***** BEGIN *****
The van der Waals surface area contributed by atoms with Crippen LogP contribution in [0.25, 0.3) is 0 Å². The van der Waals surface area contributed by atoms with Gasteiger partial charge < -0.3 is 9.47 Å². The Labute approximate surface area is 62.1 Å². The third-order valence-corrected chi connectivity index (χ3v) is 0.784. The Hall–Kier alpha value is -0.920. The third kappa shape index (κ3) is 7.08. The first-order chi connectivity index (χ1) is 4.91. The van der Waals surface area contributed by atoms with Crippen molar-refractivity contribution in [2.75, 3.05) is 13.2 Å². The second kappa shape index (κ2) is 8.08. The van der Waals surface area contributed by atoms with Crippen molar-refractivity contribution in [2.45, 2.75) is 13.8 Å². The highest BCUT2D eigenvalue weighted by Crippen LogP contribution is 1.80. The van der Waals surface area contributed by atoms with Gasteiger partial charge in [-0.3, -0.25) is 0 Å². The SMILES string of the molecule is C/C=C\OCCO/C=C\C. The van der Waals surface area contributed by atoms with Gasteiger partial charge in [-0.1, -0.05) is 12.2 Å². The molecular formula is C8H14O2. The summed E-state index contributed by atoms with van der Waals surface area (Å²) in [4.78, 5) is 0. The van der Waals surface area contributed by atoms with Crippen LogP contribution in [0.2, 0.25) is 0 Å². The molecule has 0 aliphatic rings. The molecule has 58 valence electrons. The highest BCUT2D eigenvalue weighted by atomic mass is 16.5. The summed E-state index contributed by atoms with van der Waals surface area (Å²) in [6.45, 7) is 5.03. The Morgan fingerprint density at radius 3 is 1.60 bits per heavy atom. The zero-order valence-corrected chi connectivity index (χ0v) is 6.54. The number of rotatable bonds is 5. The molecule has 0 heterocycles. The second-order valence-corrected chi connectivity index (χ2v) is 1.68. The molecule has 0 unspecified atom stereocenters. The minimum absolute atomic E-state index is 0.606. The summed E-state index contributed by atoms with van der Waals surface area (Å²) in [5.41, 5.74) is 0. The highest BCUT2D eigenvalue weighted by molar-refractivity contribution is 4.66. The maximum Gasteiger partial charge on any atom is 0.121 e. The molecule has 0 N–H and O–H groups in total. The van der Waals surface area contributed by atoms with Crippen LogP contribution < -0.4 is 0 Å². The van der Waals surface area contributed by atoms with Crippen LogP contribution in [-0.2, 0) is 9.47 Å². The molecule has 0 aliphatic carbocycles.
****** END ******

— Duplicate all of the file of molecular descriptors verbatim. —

The van der Waals surface area contributed by atoms with Crippen LogP contribution in [0.25, 0.3) is 0 Å². The van der Waals surface area contributed by atoms with Gasteiger partial charge < -0.3 is 9.47 Å². The Labute approximate surface area is 62.1 Å². The third-order valence-corrected chi connectivity index (χ3v) is 0.784. The Hall–Kier alpha value is -0.920. The third kappa shape index (κ3) is 7.08. The first-order chi connectivity index (χ1) is 4.91. The van der Waals surface area contributed by atoms with Crippen molar-refractivity contribution in [2.75, 3.05) is 13.2 Å². The second kappa shape index (κ2) is 8.08. The van der Waals surface area contributed by atoms with Crippen molar-refractivity contribution in [2.45, 2.75) is 13.8 Å². The highest BCUT2D eigenvalue weighted by Crippen LogP contribution is 1.80. The van der Waals surface area contributed by atoms with Gasteiger partial charge in [-0.3, -0.25) is 0 Å². The SMILES string of the molecule is C/C=C\OCCO/C=C\C. The van der Waals surface area contributed by atoms with Gasteiger partial charge in [-0.1, -0.05) is 12.2 Å². The molecular formula is C8H14O2. The summed E-state index contributed by atoms with van der Waals surface area (Å²) in [4.78, 5) is 0. The van der Waals surface area contributed by atoms with Crippen LogP contribution in [0.2, 0.25) is 0 Å². The molecule has 0 aliphatic rings. The molecule has 58 valence electrons. The highest BCUT2D eigenvalue weighted by atomic mass is 16.5. The summed E-state index contributed by atoms with van der Waals surface area (Å²) in [6.45, 7) is 5.03. The Morgan fingerprint density at radius 3 is 1.60 bits per heavy atom. The zero-order valence-corrected chi connectivity index (χ0v) is 6.54. The number of rotatable bonds is 5. The molecule has 0 heterocycles. The second-order valence-corrected chi connectivity index (χ2v) is 1.68. The molecule has 0 unspecified atom stereocenters. The minimum absolute atomic E-state index is 0.606. The summed E-state index contributed by atoms with van der Waals surface area (Å²) in [5.41, 5.74) is 0. The highest BCUT2D eigenvalue weighted by molar-refractivity contribution is 4.66. The maximum Gasteiger partial charge on any atom is 0.121 e. The molecule has 0 N–H and O–H groups in total. The van der Waals surface area contributed by atoms with Crippen LogP contribution < -0.4 is 0 Å². The van der Waals surface area contributed by atoms with Crippen LogP contribution in [-0.2, 0) is 9.47 Å². The molecule has 0 aliphatic carbocycles.